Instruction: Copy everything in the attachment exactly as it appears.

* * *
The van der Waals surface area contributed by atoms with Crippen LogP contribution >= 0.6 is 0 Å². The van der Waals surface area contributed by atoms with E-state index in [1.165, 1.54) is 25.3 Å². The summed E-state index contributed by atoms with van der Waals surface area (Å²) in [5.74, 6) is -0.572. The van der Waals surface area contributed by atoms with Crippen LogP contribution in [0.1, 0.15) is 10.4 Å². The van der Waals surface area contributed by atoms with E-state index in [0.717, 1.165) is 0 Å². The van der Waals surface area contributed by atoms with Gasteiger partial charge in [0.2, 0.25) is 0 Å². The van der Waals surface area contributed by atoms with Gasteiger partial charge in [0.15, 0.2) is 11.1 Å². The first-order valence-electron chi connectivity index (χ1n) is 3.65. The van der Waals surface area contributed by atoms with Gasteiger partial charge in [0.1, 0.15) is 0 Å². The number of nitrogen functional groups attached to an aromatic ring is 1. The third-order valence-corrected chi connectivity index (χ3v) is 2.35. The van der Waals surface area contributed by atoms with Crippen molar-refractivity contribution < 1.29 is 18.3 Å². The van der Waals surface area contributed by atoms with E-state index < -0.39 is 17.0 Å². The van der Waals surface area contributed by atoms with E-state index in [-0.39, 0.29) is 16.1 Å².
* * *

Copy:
The van der Waals surface area contributed by atoms with Crippen LogP contribution >= 0.6 is 0 Å². The van der Waals surface area contributed by atoms with E-state index in [1.165, 1.54) is 25.3 Å². The summed E-state index contributed by atoms with van der Waals surface area (Å²) in [5.74, 6) is -0.572. The van der Waals surface area contributed by atoms with Crippen LogP contribution in [0.1, 0.15) is 10.4 Å². The van der Waals surface area contributed by atoms with E-state index in [0.717, 1.165) is 0 Å². The van der Waals surface area contributed by atoms with Gasteiger partial charge in [0.2, 0.25) is 0 Å². The van der Waals surface area contributed by atoms with Gasteiger partial charge in [0.15, 0.2) is 11.1 Å². The first-order valence-electron chi connectivity index (χ1n) is 3.65. The van der Waals surface area contributed by atoms with Gasteiger partial charge in [0.1, 0.15) is 0 Å². The number of nitrogen functional groups attached to an aromatic ring is 1. The third-order valence-corrected chi connectivity index (χ3v) is 2.35. The van der Waals surface area contributed by atoms with Crippen molar-refractivity contribution < 1.29 is 18.3 Å². The van der Waals surface area contributed by atoms with E-state index < -0.39 is 17.0 Å². The van der Waals surface area contributed by atoms with E-state index in [-0.39, 0.29) is 16.1 Å².